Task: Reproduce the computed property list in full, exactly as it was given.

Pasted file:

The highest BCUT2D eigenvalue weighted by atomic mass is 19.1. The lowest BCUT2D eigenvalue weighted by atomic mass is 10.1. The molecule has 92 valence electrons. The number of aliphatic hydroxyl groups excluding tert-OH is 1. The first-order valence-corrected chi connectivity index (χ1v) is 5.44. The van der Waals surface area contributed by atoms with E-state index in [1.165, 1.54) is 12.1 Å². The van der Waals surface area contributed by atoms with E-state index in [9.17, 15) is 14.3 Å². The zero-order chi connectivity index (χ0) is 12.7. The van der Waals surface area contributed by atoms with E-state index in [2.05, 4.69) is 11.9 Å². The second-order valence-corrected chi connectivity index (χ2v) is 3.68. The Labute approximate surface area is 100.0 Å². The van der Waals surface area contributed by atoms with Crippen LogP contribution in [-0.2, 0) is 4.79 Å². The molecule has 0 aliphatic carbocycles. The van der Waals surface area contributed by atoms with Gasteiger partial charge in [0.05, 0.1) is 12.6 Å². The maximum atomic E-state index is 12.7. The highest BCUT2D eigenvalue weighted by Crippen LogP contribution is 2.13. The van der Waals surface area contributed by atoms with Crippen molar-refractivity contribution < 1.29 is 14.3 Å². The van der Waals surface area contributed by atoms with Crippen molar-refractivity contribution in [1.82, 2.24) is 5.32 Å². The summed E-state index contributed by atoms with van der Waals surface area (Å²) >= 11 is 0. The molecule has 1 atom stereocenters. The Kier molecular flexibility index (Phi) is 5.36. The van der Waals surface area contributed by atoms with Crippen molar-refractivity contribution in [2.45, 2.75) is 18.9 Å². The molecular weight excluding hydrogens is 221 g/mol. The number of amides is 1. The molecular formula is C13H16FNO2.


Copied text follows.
The highest BCUT2D eigenvalue weighted by atomic mass is 19.1. The lowest BCUT2D eigenvalue weighted by atomic mass is 10.1. The molecule has 92 valence electrons. The number of aliphatic hydroxyl groups excluding tert-OH is 1. The first-order valence-corrected chi connectivity index (χ1v) is 5.44. The van der Waals surface area contributed by atoms with E-state index in [1.165, 1.54) is 12.1 Å². The van der Waals surface area contributed by atoms with E-state index in [9.17, 15) is 14.3 Å². The zero-order chi connectivity index (χ0) is 12.7. The van der Waals surface area contributed by atoms with E-state index in [2.05, 4.69) is 11.9 Å². The second-order valence-corrected chi connectivity index (χ2v) is 3.68. The Labute approximate surface area is 100.0 Å². The van der Waals surface area contributed by atoms with Crippen LogP contribution in [-0.2, 0) is 4.79 Å². The molecule has 0 aliphatic carbocycles. The van der Waals surface area contributed by atoms with Gasteiger partial charge in [0.05, 0.1) is 12.6 Å². The maximum atomic E-state index is 12.7. The highest BCUT2D eigenvalue weighted by Crippen LogP contribution is 2.13. The van der Waals surface area contributed by atoms with Crippen molar-refractivity contribution < 1.29 is 14.3 Å². The van der Waals surface area contributed by atoms with Crippen molar-refractivity contribution in [1.82, 2.24) is 5.32 Å². The summed E-state index contributed by atoms with van der Waals surface area (Å²) >= 11 is 0. The molecule has 1 atom stereocenters. The Kier molecular flexibility index (Phi) is 5.36. The van der Waals surface area contributed by atoms with Crippen molar-refractivity contribution in [2.45, 2.75) is 18.9 Å². The molecular weight excluding hydrogens is 221 g/mol. The number of amides is 1. The molecular formula is C13H16FNO2.